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Deciphering Alabama's Voter Fraud Laws

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Election season brings up many questions about voter fraud. What exactly qualifies as voter fraud? In what way is it illegal in Alabama? What punishments could you face in the state if you were to commit such a crime?

The state takes many steps to combat voter fraud. For example, Alabama voters are required to show some form of identification at polls as of 2014. Voters may use a driver's license, non-driver ID, passport, military ID, student ID, or another option. Of course, there are many instances in which voter fraud is not preventable. Even presenting an ID at the entrance to the poll does not necessary curb fraud.

You may have been accused of voter fraud and brought up on charges because you submitted somebody else's mail-in ballot, made a fraudulent vote, or coerced somebody to vote in a specific way. Thankfully, you have options for defending yourself against these charges, so long as you act quickly.

Continue reading to learn more about voter fraud in Alabama as well as the best way to defend yourself against the charges.

Understanding Crimes of Voter Fraud

Several types of voter fraud exist in Alabama. Depending on the severity of the offense, the charges you face will be based on the same level of severity. For example, changing somebody else's ballot to reflect a different vote is considered more serious than trying bribe or otherwise unethically influence someone else’s vote.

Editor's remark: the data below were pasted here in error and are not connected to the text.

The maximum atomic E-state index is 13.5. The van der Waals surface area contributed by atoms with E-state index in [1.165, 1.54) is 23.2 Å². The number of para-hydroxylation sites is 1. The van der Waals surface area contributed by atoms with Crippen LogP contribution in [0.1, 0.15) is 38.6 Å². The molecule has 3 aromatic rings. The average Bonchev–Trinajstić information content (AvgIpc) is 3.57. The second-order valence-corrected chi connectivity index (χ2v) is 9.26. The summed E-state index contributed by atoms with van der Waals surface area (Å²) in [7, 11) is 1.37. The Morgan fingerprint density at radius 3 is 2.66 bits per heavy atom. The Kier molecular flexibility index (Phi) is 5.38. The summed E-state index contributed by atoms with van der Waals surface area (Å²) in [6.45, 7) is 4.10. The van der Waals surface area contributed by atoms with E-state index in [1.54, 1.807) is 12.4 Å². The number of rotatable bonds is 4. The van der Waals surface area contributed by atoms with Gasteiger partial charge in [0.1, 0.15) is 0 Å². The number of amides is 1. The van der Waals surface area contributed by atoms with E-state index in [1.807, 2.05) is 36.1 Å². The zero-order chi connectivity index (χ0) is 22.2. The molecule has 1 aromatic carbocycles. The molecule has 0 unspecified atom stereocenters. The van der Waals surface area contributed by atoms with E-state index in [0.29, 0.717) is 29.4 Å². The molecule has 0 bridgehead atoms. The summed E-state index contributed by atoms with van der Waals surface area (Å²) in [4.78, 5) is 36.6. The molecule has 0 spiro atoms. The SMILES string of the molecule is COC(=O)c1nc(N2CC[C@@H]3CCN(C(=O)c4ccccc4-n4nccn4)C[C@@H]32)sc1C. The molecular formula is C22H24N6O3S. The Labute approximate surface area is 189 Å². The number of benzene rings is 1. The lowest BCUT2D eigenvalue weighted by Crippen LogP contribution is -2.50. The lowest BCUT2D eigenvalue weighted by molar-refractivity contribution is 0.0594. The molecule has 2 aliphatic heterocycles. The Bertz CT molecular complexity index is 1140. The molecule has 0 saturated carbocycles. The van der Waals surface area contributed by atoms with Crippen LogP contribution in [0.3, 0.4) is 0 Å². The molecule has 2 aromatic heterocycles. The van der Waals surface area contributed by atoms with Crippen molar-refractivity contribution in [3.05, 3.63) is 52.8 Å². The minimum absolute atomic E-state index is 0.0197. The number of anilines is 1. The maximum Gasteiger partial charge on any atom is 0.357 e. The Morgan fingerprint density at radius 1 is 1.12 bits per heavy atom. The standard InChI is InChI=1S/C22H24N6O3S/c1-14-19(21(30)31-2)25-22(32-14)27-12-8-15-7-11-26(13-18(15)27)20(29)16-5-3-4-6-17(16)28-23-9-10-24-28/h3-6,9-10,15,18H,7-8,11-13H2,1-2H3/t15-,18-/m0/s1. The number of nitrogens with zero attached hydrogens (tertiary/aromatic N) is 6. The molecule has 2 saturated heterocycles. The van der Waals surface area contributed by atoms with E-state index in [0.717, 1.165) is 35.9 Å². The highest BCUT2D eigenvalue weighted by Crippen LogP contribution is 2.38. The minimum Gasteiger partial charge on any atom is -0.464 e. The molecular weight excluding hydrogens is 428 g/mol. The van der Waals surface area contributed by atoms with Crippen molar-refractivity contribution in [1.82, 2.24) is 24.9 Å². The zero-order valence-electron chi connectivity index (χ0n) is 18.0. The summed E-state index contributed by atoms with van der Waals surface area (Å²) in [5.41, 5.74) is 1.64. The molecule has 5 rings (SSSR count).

Most crimes related to voter fraud are misdemeanor offenses rather than felonies. Class A misdemeanors are the most serious, with B and C misdemeanors falling closely behind. Your attorney will do their best to ensure you face the lowest charges possible.

Changing votes, ballots, or results of any election in Alabama is a Class A misdemeanor. If convicted of this crime, you could face a fine up to $6,000. This conviction also comes with a potential imprisonment of one year.

Providing false information in order to register to vote or when actually voting is considered a Class A misdemeanor too. For example, you could face this charge if you declared you were a United States citizen and eligible to vote, only for the government to later realize you were not a citizen at all.

Attempting to influence a vote, which may include bribery, is a Class C misdemeanor. This crime comes with a fine up to $500 and a potential imprisonment of three months.

For any of these crimes, the judge could choose to add another fine up to double the amount of the defendant's gain or the victim's losses because of the offense. While voter fraud is relatively rare throughout the nation, each state does its best to ensure that those who commit fraud face charges appropriate to the crime they are charged with.

Defending Against Allegations of Voter Fraud

Even though voter fraud charges may only amount to a misdemeanor, offenders should still consider it a serious offense as they can still face significant penalties if convicted of this crime.

For the best defense, those charged with voter fraud should work with a knowledgeable attorney who understands the local regulations and consequences.

One defense against voter fraud is declaring you were mistaken about your status as an American citizen. For instance, you might have come to the United States as a small child without realizing you were not legally able to vote.

You can also argue that you did not knowingly alter another person's documents; you may have accidentally thought a mail-in ballot was your own, not a family member's.

Are you concerned about voter fraud allegations? You need a strong criminal defense attorney. Contact Simms & Associates today to learn more about your legal options.